WHAT GOES IN IS WHAT COMES OUT

Apr 12, 2021


Nutrient management doesn’t just apply to corn and soybeans. “It pays to fertilize hay fields,” said Mike Slater, agronomy sales rep at Federated’s Isanti location, “because what goes in is what comes out.”

“Hay continues to be a high-value crop,” he said, even with the softer market due to last year’s above average growing season. Hay continues to bring more per bale than corn is bringing in per bushel, with “yields capable of topping corn yields,” Slater noted.

Hay needs nutrients. “Hay is one of the easiest crops to mine out the soil (deplete it of nutrients),” said Slater. “Every time it is cut and baled, the entire crop is removed; compound this across two to three cuttings and you are removing more nutrients than a 200-bushel corn crop,” he said. Compare:

A 200-bushel corn crop (not counting nutrients removed by the stover) removes approximately:

  •                         135 lbs./ac. nitrogen
  •                         70 lbs./ac. phosphorus
  •                         15 lbs./ac. potassium
  •                         16 lbs./ac. sulfur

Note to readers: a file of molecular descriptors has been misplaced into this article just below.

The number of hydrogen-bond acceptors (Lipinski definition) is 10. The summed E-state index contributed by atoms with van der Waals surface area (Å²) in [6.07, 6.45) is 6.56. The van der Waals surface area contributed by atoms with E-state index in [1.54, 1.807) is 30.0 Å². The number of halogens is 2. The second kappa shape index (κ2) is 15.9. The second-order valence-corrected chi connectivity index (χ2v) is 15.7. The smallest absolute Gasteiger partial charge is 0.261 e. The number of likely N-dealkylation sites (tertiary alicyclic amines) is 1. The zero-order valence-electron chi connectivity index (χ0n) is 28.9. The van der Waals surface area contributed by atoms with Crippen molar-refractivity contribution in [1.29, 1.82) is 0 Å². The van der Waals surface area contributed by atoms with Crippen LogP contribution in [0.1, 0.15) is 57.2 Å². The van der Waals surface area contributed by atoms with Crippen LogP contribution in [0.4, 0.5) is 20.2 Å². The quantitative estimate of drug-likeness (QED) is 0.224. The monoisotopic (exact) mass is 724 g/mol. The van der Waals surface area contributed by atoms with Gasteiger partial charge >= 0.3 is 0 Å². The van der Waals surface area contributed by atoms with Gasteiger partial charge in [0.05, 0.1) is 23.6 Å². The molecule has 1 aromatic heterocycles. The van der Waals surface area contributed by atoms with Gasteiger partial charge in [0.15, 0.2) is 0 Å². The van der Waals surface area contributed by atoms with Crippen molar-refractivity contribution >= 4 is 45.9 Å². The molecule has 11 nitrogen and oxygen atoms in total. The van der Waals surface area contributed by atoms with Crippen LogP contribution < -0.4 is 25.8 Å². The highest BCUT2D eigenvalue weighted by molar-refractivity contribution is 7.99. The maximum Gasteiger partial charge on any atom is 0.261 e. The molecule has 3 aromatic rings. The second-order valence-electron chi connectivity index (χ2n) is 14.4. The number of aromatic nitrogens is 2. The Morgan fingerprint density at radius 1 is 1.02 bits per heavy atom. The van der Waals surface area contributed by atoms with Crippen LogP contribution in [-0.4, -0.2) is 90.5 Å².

A 4.5-ton (180, 50-lb. bales/ac.) hay crop of a grass mix (Orchard, Fescue, Brome) removes roughly:

  •                         150 lbs./ac. nitrogen
  •                         55 lbs./ac. phosphorus
  •                         225 lbs./ac. potassium
  •                         25 lbs./ac. sulfur

This comparison is of nutrient removal alone – not the recommended replacement rates, which would be based on soil samples “to see what we have for a starting point,” said Slater.

Hay fertilization is best done multiple times over the season, between crops, to spread both costs and nutrients across the growing season.

Foliar feeding with a plant growth regulator – such as Triad™ or VersaMaxAC® – is another way to boost yields and improve overall plant health, especially on alfalfa and alfalfa-grass mix fields. Plus, “when already spraying an insecticide, [the foliar feeding] gets a free trip across the field,” said Slater.

Contact your Federated Agronomist for hay and/or alfalfa fertilizer recommendations.


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